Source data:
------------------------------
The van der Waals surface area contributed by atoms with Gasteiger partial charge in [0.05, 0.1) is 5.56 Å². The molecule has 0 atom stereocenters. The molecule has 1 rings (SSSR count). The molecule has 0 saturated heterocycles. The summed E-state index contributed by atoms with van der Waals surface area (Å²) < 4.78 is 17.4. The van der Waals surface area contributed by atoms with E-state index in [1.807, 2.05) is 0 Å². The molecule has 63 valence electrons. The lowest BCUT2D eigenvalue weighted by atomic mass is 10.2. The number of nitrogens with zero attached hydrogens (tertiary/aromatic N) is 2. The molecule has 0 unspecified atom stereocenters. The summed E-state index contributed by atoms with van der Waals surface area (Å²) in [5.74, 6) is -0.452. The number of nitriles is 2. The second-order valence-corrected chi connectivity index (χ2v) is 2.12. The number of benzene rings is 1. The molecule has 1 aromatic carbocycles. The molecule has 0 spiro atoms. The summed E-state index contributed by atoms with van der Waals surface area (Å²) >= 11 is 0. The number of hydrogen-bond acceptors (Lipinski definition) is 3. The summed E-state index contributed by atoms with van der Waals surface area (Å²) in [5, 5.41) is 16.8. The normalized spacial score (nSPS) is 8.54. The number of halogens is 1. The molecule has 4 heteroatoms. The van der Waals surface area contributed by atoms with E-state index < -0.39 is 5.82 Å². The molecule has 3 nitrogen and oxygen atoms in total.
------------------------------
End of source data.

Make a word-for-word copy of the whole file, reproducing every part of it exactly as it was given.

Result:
The van der Waals surface area contributed by atoms with Gasteiger partial charge in [0.05, 0.1) is 5.56 Å². The molecule has 0 atom stereocenters. The molecule has 1 rings (SSSR count). The molecule has 0 saturated heterocycles. The summed E-state index contributed by atoms with van der Waals surface area (Å²) < 4.78 is 17.4. The van der Waals surface area contributed by atoms with E-state index in [1.807, 2.05) is 0 Å². The molecule has 63 valence electrons. The lowest BCUT2D eigenvalue weighted by atomic mass is 10.2. The number of nitrogens with zero attached hydrogens (tertiary/aromatic N) is 2. The molecule has 0 unspecified atom stereocenters. The summed E-state index contributed by atoms with van der Waals surface area (Å²) in [5.74, 6) is -0.452. The number of nitriles is 2. The second-order valence-corrected chi connectivity index (χ2v) is 2.12. The number of benzene rings is 1. The molecule has 1 aromatic carbocycles. The molecule has 0 spiro atoms. The summed E-state index contributed by atoms with van der Waals surface area (Å²) >= 11 is 0. The number of hydrogen-bond acceptors (Lipinski definition) is 3. The summed E-state index contributed by atoms with van der Waals surface area (Å²) in [5, 5.41) is 16.8. The normalized spacial score (nSPS) is 8.54. The number of halogens is 1. The molecule has 4 heteroatoms. The van der Waals surface area contributed by atoms with E-state index < -0.39 is 5.82 Å². The molecule has 3 nitrogen and oxygen atoms in total.